"I'll have to leave you, Ned," remarked Tom, as he turned away from his chum. "There's a conference on about a new invention."
"Oh, that's all right. Business is business, you know. I've got some bond calls to make myself. I'll see you later."
"Oh, by the way, Ned!" exclaimed Tom, turning back for a moment, "I met an old friend the other day; or rather an old enemy."
"Hum! When you spoke first, I thought you might mean Professor Swyington Bumper, that delightful scientist," remarked Ned. "But he surely was no enemy."
"No; but I meant some one I met about the same time. I met Blakeson, one of the rival contractors when I helped dig the big tunnel."
"Is that so? Where'd you meet him?"
"Right around here. It was certainly a surprise, and at first I couldn't place him. Then the memory of his face came back to me," and Tom related the incident which had taken place the day he and Mr. Damon were out in the Hawk.
"What's he doing around here?" asked Ned.
"That's more than I can say," Tom answered.
"Up to no good, I'll wager!"
"I agree with you," came from Tom. "But I'm on the watch."
"That's wise, Tom. Well, I'll see you later."
During the week which followed this talk Ned was very busy on Liberty Bond work, and, he made no doubt, his chum was engaged also. This prevented them from meeting, but finally Ned, one evening, decided to walk over to the Swift home.
"I'll pay Tom a bit of a call," he mused. "Maybe he'll feel more like talking now. Some of the boys are asking why he doesn't enlist, and maybe if I tell him that he'll make some explanation that will quiet things down a bit. It's a shame that Tom should be talked about."
With this intention in view, Ned kept on toward his chum's house, and he was about to turn in through a small grove of trees, which would lead to a path across the fields, when the young bond salesman was surprised to hear some one running toward him. He could see no one, for the path wound in and out among the trees, but the noise was plain.
"Some one in a hurry," mused Ned.
A moment later he caught sight of a small lad named Harry Telford running toward him. The boy had his hat in his hand, and was speeding through the fast-gathering darkness as though some one were after him.
"What's the rush?" asked Ned. "Playing cops and robbers?" That was a game Tom and Ned had enjoyed in their younger days.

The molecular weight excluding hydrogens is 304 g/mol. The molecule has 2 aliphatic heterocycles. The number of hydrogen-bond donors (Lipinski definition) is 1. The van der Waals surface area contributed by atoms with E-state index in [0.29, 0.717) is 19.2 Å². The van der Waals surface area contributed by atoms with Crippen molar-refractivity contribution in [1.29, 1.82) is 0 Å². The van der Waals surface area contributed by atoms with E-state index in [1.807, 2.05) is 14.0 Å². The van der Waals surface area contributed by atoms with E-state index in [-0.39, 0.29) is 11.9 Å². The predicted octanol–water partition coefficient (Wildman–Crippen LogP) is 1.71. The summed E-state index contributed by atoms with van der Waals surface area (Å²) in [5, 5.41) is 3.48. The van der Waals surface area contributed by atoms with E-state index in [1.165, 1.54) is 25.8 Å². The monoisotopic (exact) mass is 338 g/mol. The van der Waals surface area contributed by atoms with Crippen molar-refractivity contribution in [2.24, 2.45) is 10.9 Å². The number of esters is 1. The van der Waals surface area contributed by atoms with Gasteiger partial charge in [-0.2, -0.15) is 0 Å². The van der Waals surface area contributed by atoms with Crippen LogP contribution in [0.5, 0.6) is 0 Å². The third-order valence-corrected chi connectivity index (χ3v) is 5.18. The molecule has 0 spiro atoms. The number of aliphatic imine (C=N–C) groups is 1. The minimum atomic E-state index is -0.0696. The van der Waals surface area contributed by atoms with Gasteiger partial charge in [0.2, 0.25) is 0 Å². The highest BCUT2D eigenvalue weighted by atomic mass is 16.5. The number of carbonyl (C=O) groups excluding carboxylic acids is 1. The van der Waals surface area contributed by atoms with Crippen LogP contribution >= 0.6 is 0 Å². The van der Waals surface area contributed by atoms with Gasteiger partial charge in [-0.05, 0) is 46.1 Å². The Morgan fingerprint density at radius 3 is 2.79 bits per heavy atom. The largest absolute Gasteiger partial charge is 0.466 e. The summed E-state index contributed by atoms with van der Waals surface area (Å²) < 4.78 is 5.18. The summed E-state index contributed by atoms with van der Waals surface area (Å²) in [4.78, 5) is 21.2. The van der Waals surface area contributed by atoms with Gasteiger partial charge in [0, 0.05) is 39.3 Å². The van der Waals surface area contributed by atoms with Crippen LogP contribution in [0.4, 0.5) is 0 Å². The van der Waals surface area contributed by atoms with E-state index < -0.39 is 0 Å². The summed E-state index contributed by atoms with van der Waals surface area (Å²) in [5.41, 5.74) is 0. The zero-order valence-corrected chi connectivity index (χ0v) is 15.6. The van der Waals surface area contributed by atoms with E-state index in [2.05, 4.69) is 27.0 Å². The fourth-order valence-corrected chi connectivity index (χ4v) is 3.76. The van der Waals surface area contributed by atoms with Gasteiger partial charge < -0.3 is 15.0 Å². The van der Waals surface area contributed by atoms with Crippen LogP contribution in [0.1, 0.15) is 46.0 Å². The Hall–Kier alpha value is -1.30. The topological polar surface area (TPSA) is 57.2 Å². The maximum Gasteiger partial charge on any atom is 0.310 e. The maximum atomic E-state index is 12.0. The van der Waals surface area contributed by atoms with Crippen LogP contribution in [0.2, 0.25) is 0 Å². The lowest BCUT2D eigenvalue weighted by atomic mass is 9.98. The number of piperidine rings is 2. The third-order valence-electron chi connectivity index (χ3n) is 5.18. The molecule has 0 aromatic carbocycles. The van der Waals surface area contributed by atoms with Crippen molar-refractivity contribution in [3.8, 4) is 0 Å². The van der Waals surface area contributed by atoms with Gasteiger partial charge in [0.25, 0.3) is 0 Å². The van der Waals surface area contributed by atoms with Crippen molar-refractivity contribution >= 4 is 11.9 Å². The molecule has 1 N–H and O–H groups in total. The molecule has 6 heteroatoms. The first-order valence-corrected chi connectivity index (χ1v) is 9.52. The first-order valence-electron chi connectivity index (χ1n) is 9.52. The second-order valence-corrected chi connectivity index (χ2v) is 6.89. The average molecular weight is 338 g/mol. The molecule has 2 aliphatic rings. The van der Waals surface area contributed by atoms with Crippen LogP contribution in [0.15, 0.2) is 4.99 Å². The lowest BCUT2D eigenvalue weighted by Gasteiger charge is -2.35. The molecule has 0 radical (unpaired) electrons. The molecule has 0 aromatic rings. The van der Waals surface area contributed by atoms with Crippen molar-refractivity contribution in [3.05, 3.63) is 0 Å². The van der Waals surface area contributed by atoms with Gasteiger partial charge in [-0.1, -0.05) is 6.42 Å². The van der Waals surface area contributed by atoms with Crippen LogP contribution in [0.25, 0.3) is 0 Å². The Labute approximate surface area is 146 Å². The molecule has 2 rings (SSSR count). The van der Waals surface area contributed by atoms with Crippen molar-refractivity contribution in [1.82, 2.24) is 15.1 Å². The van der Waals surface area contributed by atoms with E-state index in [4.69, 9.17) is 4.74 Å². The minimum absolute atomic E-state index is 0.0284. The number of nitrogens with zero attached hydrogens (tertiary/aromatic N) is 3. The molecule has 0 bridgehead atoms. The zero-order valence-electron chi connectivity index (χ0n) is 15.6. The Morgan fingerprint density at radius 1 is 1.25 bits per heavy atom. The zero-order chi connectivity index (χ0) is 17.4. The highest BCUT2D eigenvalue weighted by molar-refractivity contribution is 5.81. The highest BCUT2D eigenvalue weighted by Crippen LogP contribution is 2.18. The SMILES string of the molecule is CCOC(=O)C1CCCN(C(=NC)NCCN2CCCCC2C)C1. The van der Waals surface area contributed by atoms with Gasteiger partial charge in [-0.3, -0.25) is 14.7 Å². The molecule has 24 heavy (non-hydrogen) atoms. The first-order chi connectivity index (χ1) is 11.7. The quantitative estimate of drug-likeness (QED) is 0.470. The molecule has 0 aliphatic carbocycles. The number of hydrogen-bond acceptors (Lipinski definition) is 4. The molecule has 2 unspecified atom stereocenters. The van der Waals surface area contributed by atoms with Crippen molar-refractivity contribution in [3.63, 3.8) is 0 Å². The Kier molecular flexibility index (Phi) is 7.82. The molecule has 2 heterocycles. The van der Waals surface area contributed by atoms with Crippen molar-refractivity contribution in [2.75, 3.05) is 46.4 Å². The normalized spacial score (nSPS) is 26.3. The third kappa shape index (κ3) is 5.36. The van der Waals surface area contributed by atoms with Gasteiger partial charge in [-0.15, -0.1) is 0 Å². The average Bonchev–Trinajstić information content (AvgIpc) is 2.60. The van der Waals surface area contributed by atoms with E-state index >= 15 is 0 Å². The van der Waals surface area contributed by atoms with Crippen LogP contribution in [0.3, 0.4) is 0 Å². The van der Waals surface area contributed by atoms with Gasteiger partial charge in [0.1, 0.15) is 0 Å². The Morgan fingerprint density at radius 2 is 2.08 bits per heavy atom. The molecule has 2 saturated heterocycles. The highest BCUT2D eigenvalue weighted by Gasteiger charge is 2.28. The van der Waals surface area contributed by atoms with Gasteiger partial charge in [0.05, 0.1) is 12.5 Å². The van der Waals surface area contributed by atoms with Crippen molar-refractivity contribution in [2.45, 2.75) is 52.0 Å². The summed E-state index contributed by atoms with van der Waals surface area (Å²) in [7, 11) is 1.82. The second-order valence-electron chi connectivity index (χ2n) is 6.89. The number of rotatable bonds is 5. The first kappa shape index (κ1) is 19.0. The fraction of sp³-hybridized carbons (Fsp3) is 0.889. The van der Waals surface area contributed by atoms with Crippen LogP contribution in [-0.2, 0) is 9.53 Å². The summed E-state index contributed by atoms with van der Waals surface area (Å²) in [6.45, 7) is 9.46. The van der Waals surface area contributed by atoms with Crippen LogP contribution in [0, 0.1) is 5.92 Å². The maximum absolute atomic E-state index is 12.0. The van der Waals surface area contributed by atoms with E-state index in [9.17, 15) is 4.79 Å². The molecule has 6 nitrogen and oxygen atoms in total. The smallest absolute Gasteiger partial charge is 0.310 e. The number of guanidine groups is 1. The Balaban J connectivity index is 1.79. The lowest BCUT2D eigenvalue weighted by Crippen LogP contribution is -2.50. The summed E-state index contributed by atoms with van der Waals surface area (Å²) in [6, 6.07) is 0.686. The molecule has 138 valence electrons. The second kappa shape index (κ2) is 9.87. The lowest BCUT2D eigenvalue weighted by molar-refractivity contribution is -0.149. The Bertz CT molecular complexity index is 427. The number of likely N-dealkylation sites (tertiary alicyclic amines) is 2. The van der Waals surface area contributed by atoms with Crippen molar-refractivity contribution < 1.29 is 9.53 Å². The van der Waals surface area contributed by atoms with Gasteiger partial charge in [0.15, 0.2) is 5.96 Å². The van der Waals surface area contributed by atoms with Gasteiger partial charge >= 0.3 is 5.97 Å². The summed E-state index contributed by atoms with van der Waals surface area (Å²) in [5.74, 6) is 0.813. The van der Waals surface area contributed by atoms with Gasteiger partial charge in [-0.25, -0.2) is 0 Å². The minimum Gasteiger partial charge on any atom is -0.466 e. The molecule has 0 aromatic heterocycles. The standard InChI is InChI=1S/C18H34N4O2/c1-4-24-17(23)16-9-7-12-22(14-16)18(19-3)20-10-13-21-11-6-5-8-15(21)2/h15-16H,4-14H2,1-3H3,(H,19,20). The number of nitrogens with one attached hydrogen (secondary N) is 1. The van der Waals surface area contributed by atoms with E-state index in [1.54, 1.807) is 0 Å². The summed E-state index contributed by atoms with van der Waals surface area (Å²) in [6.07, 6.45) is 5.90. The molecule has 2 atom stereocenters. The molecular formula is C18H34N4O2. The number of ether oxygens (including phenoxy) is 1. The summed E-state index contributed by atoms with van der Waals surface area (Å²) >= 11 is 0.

"I—I'm runnin' away!" panted Harry. "I—I seen something!"
"You saw something?" repeated Ned. "What was it—a ghost?" and he laughed, thinking the boy would do the same.
"No, it wasn't no ghost!" declared Harry, casting a look over his shoulder. "It was a wild elephant that I saw, and it's down in a big yard with a fence around it."
"Where's that?" asked Ned. "The circus hasn't come to town this evening, has it?"
"No," answered Harry, "it wasn't no circus. I saw this elephant down in the big yard back of one of Mr. Swift's factories."
"Oh, down there, was it!" exclaimed Ned. "What was it like?"
"Well, I was walking along the top of the hill," explained Harry, "and there's one place where, if you climb a tree, you can look right down in the big fenced-in yard. I guess I'm about the only one that knows about it."
"I don't believe Tom does," mused Ned, "or he'd have had that tree cut down. He doesn't want any spying, I take it. Well, what'd you see?" he asked Harry aloud.
"Saw an elephant, I tell you!", insisted the younger boy. "I was in the tree, looking down, for a lot of us kids has tried to peek through the fence and couldn't I wanted to see what was there."
"And did you?" asked Ned.
"I sure did! And it scared me, too," admitted Harry. "All at once, when I was lookin', I saw the big doors at the back of the shed open, and the elephant waddled out."
"Are you sure you weren't 'seeing things,' like the little boy in the story?" asked Ned.
"Well, I sure did see something!" insisted Harry. "It was a great big gray thing, bigger'n any elephant I ever saw in any circus. It didn't seem to have any tail or trunk, or even legs, but it went slow, just like an elephant does, and it shook the ground, it stepped so hard!"
"Nonsense!" cried Ned.
"Sure I saw it!" cried Harry. "Anyhow," he added, after a moment's thought, "it was as big as an elephant, though not like any I ever saw."
"What did it do?" asked Ned.
"Well, it moved around and then it started for the fence nearest me, where I was up in the tree. I thought it might have seen me, even though it was gettin' dark, and it might bust through; so I ran!"
"Hum! Well, you surely were seeing things," murmured Ned, but, while he made light of what the boy told him, the young bank clerk was thinking: "What is Tom up to now?"